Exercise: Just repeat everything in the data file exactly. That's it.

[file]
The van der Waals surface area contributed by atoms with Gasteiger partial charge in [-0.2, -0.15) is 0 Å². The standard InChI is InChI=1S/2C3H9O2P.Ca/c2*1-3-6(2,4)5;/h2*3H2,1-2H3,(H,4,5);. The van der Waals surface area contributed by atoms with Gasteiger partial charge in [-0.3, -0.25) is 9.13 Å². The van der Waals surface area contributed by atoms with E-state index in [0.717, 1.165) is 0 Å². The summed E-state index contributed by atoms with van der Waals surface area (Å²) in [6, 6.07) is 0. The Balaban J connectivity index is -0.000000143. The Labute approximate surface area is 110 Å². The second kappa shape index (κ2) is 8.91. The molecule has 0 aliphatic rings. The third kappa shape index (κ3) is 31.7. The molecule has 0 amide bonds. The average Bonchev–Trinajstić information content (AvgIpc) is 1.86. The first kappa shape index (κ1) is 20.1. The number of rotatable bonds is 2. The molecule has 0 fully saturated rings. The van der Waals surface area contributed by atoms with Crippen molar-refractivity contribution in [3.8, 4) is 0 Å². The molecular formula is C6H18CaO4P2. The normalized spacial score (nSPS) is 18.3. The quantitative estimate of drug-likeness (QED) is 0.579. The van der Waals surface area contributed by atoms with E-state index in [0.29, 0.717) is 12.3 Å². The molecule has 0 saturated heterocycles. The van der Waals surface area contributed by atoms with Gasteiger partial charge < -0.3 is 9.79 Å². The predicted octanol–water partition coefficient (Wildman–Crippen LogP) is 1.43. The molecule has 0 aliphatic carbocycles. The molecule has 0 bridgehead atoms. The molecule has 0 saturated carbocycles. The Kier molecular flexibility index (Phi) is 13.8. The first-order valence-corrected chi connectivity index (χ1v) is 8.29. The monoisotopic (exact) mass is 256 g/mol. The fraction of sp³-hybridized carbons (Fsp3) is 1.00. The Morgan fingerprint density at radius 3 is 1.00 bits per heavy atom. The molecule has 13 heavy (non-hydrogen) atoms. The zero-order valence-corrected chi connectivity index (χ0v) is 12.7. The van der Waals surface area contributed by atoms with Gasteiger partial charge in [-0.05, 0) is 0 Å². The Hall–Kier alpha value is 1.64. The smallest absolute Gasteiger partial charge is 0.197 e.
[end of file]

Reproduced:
The van der Waals surface area contributed by atoms with Gasteiger partial charge in [-0.2, -0.15) is 0 Å². The standard InChI is InChI=1S/2C3H9O2P.Ca/c2*1-3-6(2,4)5;/h2*3H2,1-2H3,(H,4,5);. The van der Waals surface area contributed by atoms with Gasteiger partial charge in [-0.3, -0.25) is 9.13 Å². The van der Waals surface area contributed by atoms with E-state index in [0.717, 1.165) is 0 Å². The summed E-state index contributed by atoms with van der Waals surface area (Å²) in [6, 6.07) is 0. The Balaban J connectivity index is -0.000000143. The Labute approximate surface area is 110 Å². The second kappa shape index (κ2) is 8.91. The molecule has 0 aliphatic rings. The third kappa shape index (κ3) is 31.7. The molecule has 0 amide bonds. The average Bonchev–Trinajstić information content (AvgIpc) is 1.86. The first kappa shape index (κ1) is 20.1. The number of rotatable bonds is 2. The molecule has 0 fully saturated rings. The van der Waals surface area contributed by atoms with Crippen molar-refractivity contribution in [3.8, 4) is 0 Å². The molecular formula is C6H18CaO4P2. The normalized spacial score (nSPS) is 18.3. The quantitative estimate of drug-likeness (QED) is 0.579. The van der Waals surface area contributed by atoms with E-state index in [0.29, 0.717) is 12.3 Å². The molecule has 0 saturated heterocycles. The van der Waals surface area contributed by atoms with Gasteiger partial charge < -0.3 is 9.79 Å². The predicted octanol–water partition coefficient (Wildman–Crippen LogP) is 1.43. The molecule has 0 aliphatic carbocycles. The molecule has 0 bridgehead atoms. The molecule has 0 saturated carbocycles. The Kier molecular flexibility index (Phi) is 13.8. The first-order valence-corrected chi connectivity index (χ1v) is 8.29. The monoisotopic (exact) mass is 256 g/mol. The fraction of sp³-hybridized carbons (Fsp3) is 1.00. The Morgan fingerprint density at radius 3 is 1.00 bits per heavy atom. The molecule has 13 heavy (non-hydrogen) atoms. The zero-order valence-corrected chi connectivity index (χ0v) is 12.7. The van der Waals surface area contributed by atoms with Gasteiger partial charge in [-0.05, 0) is 0 Å². The Hall–Kier alpha value is 1.64. The smallest absolute Gasteiger partial charge is 0.197 e.